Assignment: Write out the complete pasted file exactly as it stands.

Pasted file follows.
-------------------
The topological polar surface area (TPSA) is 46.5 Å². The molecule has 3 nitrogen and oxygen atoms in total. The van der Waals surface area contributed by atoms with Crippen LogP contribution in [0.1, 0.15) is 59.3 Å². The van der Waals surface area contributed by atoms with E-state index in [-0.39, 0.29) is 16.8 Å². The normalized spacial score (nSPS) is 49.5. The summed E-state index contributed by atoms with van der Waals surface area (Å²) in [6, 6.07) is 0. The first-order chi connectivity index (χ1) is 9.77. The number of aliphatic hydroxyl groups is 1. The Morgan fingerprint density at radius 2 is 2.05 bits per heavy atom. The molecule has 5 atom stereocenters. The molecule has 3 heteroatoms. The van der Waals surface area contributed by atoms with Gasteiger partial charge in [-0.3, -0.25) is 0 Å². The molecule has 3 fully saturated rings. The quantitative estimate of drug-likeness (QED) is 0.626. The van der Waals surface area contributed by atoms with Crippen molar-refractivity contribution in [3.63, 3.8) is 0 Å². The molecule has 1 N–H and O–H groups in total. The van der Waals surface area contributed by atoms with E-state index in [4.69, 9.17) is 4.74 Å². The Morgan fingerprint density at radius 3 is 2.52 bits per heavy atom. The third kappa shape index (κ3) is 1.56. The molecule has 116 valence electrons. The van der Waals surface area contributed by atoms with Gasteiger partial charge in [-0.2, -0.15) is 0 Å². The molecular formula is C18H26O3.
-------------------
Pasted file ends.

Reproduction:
The topological polar surface area (TPSA) is 46.5 Å². The molecule has 3 nitrogen and oxygen atoms in total. The van der Waals surface area contributed by atoms with Crippen LogP contribution in [0.1, 0.15) is 59.3 Å². The van der Waals surface area contributed by atoms with E-state index in [-0.39, 0.29) is 16.8 Å². The normalized spacial score (nSPS) is 49.5. The summed E-state index contributed by atoms with van der Waals surface area (Å²) in [6, 6.07) is 0. The first-order chi connectivity index (χ1) is 9.77. The number of aliphatic hydroxyl groups is 1. The Morgan fingerprint density at radius 2 is 2.05 bits per heavy atom. The molecule has 5 atom stereocenters. The molecule has 3 heteroatoms. The van der Waals surface area contributed by atoms with Gasteiger partial charge in [-0.3, -0.25) is 0 Å². The molecule has 3 fully saturated rings. The quantitative estimate of drug-likeness (QED) is 0.626. The van der Waals surface area contributed by atoms with Crippen molar-refractivity contribution in [3.63, 3.8) is 0 Å². The molecule has 1 N–H and O–H groups in total. The van der Waals surface area contributed by atoms with E-state index in [4.69, 9.17) is 4.74 Å². The Morgan fingerprint density at radius 3 is 2.52 bits per heavy atom. The third kappa shape index (κ3) is 1.56. The molecule has 116 valence electrons. The van der Waals surface area contributed by atoms with Gasteiger partial charge in [-0.2, -0.15) is 0 Å². The molecular formula is C18H26O3.